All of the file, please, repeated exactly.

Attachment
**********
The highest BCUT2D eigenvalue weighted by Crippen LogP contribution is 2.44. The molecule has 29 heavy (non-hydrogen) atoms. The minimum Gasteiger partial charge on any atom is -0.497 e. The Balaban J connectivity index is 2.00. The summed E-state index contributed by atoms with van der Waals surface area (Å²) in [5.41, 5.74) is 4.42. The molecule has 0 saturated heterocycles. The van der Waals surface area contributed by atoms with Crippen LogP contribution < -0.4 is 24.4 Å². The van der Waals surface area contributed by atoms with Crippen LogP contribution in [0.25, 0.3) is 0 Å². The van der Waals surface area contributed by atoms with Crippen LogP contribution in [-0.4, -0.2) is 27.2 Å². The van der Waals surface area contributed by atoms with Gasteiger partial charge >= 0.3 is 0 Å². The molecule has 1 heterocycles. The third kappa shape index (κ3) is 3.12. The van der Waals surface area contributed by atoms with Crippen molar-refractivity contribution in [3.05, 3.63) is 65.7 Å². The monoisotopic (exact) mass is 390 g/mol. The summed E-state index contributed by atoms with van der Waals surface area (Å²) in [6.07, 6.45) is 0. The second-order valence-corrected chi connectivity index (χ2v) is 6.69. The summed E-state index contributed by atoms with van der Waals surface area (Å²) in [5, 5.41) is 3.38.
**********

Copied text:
The highest BCUT2D eigenvalue weighted by Crippen LogP contribution is 2.44. The molecule has 29 heavy (non-hydrogen) atoms. The minimum Gasteiger partial charge on any atom is -0.497 e. The Balaban J connectivity index is 2.00. The summed E-state index contributed by atoms with van der Waals surface area (Å²) in [5.41, 5.74) is 4.42. The molecule has 0 saturated heterocycles. The van der Waals surface area contributed by atoms with Crippen LogP contribution < -0.4 is 24.4 Å². The van der Waals surface area contributed by atoms with Crippen LogP contribution in [0.25, 0.3) is 0 Å². The van der Waals surface area contributed by atoms with Crippen LogP contribution in [-0.4, -0.2) is 27.2 Å². The van der Waals surface area contributed by atoms with Gasteiger partial charge >= 0.3 is 0 Å². The molecule has 1 heterocycles. The third kappa shape index (κ3) is 3.12. The van der Waals surface area contributed by atoms with Crippen molar-refractivity contribution in [3.05, 3.63) is 65.7 Å². The monoisotopic (exact) mass is 390 g/mol. The summed E-state index contributed by atoms with van der Waals surface area (Å²) in [6.07, 6.45) is 0. The second-order valence-corrected chi connectivity index (χ2v) is 6.69. The summed E-state index contributed by atoms with van der Waals surface area (Å²) in [5, 5.41) is 3.38.